03 April 2007

Riemann hypothesis

My recent reading has included a book by John Derbyshire, who bravely attempts to explain the Riemann hypothesis, and efforts to prove or falsify it, to those of us without much formal education in math.

This problem seems to have been the inspiration for the drama Proof, which won the 2001 Tony Award for best play and became the basis for a Hollywood movie. That movie starred Gwyneth Paltrow as Catherine, a young woman who learned mathematics from her father, and who may have devised an extraordinary solution to a long-standing puzzle about prime numbers. [On Broadway, Mary-Louise Parker was Catherine.]

In the meantime, and in the real world, the Riemann hypothesis remains unproven.

What is it? Just to test whether I've been wasting my time with the book, I'll try to explain it now. It involves the distribution of prime numbers, and the fact that primes are bunched up in the lower numbers but become more scarce further up the line. The early primes are: 1, 2, 3, 5, 7, 11, and so forth. They're already beginning to thin out, even in that brief series.

The thinning continues. There are 26 primes of less than 100. Between 401 (inclusive!) and 500, there are just 17. Between 901 and 1,000, there are only 14 primes.

Is there a rule that governs this thinning out? Yes, the rule is (unsurprisingly) called the Prime Number Theorem (PNT). That isn't the Riemann hypothesis (RH) though. The RH proper is something Riemann suggested as a rather incidental spin-off of his work on establishing the PNT.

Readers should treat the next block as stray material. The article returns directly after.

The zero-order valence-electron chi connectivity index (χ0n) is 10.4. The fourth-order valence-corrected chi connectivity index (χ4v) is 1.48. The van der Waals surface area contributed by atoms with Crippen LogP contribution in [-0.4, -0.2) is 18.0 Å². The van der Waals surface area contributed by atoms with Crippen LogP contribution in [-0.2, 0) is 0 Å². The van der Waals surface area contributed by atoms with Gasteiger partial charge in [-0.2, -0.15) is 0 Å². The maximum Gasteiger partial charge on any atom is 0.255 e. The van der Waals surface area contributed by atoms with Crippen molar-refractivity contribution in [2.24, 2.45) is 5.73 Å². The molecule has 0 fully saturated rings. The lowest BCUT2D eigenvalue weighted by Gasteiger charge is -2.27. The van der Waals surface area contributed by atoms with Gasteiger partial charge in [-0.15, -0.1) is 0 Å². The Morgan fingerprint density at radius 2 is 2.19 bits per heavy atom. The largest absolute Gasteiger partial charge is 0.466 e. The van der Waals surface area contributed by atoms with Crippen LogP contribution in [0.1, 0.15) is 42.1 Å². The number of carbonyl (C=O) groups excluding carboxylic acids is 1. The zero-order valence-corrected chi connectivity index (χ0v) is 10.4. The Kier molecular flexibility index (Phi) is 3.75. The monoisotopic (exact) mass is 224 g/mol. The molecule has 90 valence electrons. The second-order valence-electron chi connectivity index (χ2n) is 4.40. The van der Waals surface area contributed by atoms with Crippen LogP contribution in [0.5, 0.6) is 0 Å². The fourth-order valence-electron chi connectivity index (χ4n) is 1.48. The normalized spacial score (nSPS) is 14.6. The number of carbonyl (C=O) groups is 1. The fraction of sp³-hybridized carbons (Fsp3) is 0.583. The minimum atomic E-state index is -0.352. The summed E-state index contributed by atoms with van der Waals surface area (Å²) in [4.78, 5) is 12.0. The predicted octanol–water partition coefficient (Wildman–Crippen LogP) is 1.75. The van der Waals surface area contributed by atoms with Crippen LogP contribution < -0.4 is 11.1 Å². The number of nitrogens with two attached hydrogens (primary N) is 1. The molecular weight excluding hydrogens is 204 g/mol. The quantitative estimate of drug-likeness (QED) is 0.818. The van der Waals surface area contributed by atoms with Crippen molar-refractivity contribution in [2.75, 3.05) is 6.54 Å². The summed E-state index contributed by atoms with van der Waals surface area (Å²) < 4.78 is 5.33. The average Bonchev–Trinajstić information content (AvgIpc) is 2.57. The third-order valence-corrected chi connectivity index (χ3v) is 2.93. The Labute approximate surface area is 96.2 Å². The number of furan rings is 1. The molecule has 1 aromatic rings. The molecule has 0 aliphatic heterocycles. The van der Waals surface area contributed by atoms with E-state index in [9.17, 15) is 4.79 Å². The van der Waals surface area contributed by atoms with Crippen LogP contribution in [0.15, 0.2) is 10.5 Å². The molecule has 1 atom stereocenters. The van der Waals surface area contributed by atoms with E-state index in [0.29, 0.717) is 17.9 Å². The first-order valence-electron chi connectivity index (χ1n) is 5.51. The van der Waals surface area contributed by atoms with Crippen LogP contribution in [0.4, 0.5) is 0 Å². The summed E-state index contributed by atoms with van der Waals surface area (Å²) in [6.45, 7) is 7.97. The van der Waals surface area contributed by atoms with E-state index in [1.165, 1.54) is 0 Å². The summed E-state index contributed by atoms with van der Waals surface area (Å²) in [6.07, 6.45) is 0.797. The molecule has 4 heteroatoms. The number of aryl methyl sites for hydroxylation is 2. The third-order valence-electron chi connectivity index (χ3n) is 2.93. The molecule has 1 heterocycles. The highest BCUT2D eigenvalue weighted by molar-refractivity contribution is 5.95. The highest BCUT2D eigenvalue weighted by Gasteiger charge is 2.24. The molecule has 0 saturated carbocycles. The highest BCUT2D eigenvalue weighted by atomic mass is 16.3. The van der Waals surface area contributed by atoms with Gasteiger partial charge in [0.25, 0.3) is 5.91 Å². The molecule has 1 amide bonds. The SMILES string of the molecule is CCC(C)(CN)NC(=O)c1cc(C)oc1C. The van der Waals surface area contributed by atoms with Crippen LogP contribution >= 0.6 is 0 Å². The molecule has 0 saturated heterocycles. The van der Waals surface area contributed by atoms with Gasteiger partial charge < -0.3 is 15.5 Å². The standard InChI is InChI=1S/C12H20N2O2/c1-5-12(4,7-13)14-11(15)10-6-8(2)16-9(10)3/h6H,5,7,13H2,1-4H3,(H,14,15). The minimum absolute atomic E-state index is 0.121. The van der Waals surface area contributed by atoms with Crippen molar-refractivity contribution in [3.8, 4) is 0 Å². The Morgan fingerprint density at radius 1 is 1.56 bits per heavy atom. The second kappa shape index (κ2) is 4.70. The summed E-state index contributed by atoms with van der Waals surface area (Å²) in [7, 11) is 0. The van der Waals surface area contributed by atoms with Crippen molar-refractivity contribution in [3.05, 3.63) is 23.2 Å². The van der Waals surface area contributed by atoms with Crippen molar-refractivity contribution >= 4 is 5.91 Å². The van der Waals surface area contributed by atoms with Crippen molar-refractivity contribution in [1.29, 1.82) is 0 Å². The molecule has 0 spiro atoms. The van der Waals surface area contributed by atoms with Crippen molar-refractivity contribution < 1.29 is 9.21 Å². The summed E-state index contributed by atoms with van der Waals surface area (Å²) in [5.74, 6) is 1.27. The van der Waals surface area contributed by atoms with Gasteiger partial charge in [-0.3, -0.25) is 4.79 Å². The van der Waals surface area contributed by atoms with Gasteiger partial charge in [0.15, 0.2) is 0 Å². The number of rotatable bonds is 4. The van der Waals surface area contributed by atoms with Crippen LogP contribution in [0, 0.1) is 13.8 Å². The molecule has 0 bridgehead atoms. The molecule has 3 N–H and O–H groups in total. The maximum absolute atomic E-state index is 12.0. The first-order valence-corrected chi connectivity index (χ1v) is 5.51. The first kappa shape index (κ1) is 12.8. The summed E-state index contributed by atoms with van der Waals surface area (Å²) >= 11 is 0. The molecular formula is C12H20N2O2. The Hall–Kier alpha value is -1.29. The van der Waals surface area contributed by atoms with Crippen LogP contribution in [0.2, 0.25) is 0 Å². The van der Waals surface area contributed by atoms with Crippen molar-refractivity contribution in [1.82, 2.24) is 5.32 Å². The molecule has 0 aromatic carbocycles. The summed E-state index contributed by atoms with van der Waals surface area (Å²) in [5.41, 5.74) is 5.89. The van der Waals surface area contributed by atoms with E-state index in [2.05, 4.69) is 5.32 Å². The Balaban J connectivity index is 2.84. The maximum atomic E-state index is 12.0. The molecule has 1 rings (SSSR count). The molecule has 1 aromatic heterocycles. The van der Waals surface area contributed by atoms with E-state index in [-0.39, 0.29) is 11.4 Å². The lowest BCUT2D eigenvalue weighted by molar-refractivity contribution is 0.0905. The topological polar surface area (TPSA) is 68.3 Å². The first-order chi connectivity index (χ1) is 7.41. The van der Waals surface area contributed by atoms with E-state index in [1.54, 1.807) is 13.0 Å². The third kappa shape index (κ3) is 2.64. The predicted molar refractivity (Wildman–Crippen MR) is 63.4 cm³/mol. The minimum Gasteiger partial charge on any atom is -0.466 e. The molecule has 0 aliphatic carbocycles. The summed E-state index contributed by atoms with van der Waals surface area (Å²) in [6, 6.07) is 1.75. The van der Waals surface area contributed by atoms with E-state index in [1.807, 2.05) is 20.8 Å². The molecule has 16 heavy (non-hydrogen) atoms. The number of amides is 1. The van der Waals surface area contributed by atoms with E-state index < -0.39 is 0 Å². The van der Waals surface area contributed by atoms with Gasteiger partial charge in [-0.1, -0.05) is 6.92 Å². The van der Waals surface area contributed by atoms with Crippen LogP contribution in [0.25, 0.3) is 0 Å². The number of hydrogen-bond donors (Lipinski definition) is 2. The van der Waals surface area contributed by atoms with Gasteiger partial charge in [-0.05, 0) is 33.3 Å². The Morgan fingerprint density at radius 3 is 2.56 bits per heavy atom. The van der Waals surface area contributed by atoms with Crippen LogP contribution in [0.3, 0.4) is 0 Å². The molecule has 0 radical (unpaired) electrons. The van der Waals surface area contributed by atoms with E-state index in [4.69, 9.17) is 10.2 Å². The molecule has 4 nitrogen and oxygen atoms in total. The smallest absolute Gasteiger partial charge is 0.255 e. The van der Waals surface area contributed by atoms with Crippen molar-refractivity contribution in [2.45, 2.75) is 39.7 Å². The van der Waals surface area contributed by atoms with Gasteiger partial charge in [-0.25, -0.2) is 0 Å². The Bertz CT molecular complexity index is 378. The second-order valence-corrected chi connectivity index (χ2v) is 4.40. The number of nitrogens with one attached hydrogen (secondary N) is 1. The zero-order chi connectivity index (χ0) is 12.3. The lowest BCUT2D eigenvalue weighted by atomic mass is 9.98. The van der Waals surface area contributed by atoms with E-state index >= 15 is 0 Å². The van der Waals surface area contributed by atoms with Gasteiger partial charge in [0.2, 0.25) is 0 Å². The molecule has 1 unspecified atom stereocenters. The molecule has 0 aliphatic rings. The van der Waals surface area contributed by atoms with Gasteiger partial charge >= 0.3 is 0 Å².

In order to state the PNT, one has to invoke complex numbers (numbers with both a real and an imaginary component), and the complex value of something Riemann called the zeta function, because he was too humble to call it the "Riemann zeta function" as everyone else now does, http://en.wikipedia.org/wiki/Riemann_zeta_function

The Riemann hypothesis is that the real part of any non-trivial zero of the zeta function is 1/2.

We're almost to the point where that bare statement makes some sense. The "zero" of any function is that value at which the function produces a result of zero. Simple example: x squared – 6x + 9 = y. [I write "x squared" because I haven't figured out superscripts here.] The "zero of f(x)" in the relevant sense is that value of x for which y = 0. In this case, 9 - 18 + 9 = 0, so the zero of f(x) is 3.

The zeta function generated by the search for the PNT though, turned out to have an infinite number of zeros, each complex numbers. Some of these zeros (the "trivial" ones) are generated when the variable s (don't ask) is an even negative integer: -2, -4, -6 and so on. But that leaves us with the non-trivial zeros and the question: do they all (as Riemann believed) have a real component of exactly 1/2?

No wonder the Anthony Hopkins character lost his mind, and Catherine seemed on the way to losing hers.

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